When uncocked the PPS striker spring is relatively straight with a slight curl along its length. The grit you feel is caused by multiple areas throughout the trigger and sear block assemblies. For example, the crucifix has one "ear" on the left side that protrudes through a slot and makes contact with a cover plate throughout the back to front movement when pulling the trigger. The TRS can also rub the guide channel. The trigger bar rubs the small bar guide that is to the rear just forward of the point where the bar curves approx. 90 degrees. There are other locations wihere similar contact/rubbing takes place. Although I made several adjustments to the aforementioned points and performed some polishing I wasn't satisfied so I took it to my gunsmith. He turned the trigger to a smooth-as-butter motion!

There are several threads on this subject and I believe a few PPS owners were able to sooth the pull to a point they too claimed "butter smooth". Most have taken it to a gunsmith.

Would like to see a photo of your striker assembly to compare.
 

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Discussion Starter · #5 ·
When uncocked the PPS striker spring is relatively straight with a slight curl along its length. The grit you feel is caused by multiple areas throughout the trigger and sear block assemblies. For example, the crucifix has one "ear" on the left side that protrudes through a slot and makes contact with a cover plate throughout the back to front movement when pulling the trigger. The TRS can also rub the guide channel. The trigger bar rubs the small bar guide that is to the rear just forward of the point where the bar curves approx. 90 degrees. There are other locations wihere similar contact/rubbing takes place. Although I made several adjustments to the aforementioned points and performed some polishing I wasn't satisfied so I took it to my gunsmith. He turned the trigger to a smooth-as-butter motion!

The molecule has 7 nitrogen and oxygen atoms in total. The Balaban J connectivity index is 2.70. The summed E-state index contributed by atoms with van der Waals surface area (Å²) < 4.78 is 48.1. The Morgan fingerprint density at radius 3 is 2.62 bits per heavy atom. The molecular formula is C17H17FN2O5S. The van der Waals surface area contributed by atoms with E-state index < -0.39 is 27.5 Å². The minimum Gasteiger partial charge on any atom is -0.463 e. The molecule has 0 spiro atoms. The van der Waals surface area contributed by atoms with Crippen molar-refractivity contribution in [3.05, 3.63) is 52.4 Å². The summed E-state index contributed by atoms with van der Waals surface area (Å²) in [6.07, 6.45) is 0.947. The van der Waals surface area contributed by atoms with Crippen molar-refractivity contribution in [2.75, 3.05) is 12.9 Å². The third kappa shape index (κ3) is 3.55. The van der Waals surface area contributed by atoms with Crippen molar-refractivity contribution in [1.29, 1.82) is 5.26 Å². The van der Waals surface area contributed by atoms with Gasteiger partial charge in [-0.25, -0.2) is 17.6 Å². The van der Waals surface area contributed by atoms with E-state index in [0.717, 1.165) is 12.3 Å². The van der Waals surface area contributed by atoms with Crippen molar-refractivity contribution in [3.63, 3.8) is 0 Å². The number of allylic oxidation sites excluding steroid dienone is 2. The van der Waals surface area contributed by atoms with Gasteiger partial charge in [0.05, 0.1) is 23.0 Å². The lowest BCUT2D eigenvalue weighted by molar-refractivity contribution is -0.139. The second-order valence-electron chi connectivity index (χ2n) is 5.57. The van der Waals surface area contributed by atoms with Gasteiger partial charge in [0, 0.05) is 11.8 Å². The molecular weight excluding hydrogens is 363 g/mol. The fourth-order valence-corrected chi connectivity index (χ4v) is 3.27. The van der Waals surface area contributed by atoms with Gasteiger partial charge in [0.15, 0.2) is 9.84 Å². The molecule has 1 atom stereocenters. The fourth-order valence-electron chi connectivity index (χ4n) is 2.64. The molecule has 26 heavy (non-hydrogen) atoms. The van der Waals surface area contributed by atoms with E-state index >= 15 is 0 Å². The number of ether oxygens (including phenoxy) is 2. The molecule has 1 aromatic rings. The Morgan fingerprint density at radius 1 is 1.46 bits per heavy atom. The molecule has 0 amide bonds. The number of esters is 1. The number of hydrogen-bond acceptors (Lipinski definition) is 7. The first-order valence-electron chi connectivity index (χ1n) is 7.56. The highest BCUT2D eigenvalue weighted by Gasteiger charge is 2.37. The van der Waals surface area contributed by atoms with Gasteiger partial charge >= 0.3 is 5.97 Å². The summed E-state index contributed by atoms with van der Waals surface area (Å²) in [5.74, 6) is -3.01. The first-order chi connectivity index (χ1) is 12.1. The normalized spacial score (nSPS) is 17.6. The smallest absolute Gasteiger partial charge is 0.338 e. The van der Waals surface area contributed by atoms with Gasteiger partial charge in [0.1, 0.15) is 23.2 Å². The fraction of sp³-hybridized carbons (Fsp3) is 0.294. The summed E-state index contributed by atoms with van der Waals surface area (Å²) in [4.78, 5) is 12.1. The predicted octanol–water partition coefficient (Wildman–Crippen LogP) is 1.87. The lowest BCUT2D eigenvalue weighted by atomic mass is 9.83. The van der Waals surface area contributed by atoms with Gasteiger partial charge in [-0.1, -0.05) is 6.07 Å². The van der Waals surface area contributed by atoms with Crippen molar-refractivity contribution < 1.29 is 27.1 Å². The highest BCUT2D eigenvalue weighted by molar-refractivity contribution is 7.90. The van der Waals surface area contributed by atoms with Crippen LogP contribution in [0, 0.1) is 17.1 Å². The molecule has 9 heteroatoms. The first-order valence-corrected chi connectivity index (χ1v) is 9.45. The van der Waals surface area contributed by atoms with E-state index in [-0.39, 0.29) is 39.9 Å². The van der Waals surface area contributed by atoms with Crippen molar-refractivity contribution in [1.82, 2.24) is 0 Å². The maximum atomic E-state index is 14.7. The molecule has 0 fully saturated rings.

There are several threads on this subject and I believe a few PPS owners were able to sooth the pull to a point they too claimed "butter smooth". Most have taken it to a gunsmith.

Would like to see a photo of your striker assembly to compare.
Thanks for the input. I'll post a picture later tonight showing the assembly. The spring looks too long to me and there feels like a llooot of resistance when manually pulling the spring back. Either way, I'll look more in depth tonight and see what else I can find. I'm no gunsmith but I would like to learn how to fix issues like this on my own. Do you have any advice on polishing? What sandpaper or stone you use do you use hand or tool like Dremel. Thanks
 

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Thanks for the input. I'll post a picture later tonight showing the assembly. The spring looks too long to me and there feels like a llooot of resistance when manually pulling the spring back. Either way, I'll look more in depth tonight and see what else I can find. I'm no gunsmith but I would like to learn how to fix issues like this on my own. Do you have any advice on polishing? What sandpaper or stone you use do you use hand or tool like Dremel. Thanks